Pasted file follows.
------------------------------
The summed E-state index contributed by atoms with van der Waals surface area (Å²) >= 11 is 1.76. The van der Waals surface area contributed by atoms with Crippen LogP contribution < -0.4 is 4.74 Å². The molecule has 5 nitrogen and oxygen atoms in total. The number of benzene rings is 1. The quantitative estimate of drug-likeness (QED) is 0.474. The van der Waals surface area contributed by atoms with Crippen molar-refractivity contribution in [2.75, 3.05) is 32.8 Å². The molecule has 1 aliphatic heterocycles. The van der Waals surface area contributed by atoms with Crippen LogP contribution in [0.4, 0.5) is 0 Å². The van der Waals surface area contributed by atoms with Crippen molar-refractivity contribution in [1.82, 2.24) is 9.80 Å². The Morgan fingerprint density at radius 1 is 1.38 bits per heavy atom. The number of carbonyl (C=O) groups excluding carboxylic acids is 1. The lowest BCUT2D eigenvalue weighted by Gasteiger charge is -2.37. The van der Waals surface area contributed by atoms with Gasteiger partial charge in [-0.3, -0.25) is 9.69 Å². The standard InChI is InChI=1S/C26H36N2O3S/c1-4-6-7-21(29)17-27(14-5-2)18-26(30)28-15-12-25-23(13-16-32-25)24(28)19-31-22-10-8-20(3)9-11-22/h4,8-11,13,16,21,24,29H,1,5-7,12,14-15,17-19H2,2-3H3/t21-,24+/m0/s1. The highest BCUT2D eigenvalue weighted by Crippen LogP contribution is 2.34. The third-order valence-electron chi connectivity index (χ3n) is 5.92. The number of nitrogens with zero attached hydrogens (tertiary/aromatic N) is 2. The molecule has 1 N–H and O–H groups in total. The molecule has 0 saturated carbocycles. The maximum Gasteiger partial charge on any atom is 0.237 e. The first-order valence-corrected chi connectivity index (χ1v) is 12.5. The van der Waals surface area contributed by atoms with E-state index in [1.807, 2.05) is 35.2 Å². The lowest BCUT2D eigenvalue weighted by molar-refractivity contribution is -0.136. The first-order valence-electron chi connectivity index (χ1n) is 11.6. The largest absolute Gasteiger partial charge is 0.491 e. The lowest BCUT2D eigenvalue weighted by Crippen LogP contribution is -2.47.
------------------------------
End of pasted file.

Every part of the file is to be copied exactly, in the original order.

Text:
The summed E-state index contributed by atoms with van der Waals surface area (Å²) >= 11 is 1.76. The van der Waals surface area contributed by atoms with Crippen LogP contribution < -0.4 is 4.74 Å². The molecule has 5 nitrogen and oxygen atoms in total. The number of benzene rings is 1. The quantitative estimate of drug-likeness (QED) is 0.474. The van der Waals surface area contributed by atoms with Crippen molar-refractivity contribution in [2.75, 3.05) is 32.8 Å². The molecule has 1 aliphatic heterocycles. The van der Waals surface area contributed by atoms with Crippen LogP contribution in [0.4, 0.5) is 0 Å². The van der Waals surface area contributed by atoms with Crippen molar-refractivity contribution in [1.82, 2.24) is 9.80 Å². The Morgan fingerprint density at radius 1 is 1.38 bits per heavy atom. The number of carbonyl (C=O) groups excluding carboxylic acids is 1. The lowest BCUT2D eigenvalue weighted by Gasteiger charge is -2.37. The van der Waals surface area contributed by atoms with Gasteiger partial charge in [-0.3, -0.25) is 9.69 Å². The standard InChI is InChI=1S/C26H36N2O3S/c1-4-6-7-21(29)17-27(14-5-2)18-26(30)28-15-12-25-23(13-16-32-25)24(28)19-31-22-10-8-20(3)9-11-22/h4,8-11,13,16,21,24,29H,1,5-7,12,14-15,17-19H2,2-3H3/t21-,24+/m0/s1. The highest BCUT2D eigenvalue weighted by Crippen LogP contribution is 2.34. The third-order valence-electron chi connectivity index (χ3n) is 5.92. The number of nitrogens with zero attached hydrogens (tertiary/aromatic N) is 2. The molecule has 1 N–H and O–H groups in total. The molecule has 0 saturated carbocycles. The maximum Gasteiger partial charge on any atom is 0.237 e. The first-order valence-corrected chi connectivity index (χ1v) is 12.5. The van der Waals surface area contributed by atoms with E-state index in [1.807, 2.05) is 35.2 Å². The lowest BCUT2D eigenvalue weighted by molar-refractivity contribution is -0.136. The first-order valence-electron chi connectivity index (χ1n) is 11.6. The largest absolute Gasteiger partial charge is 0.491 e. The lowest BCUT2D eigenvalue weighted by Crippen LogP contribution is -2.47.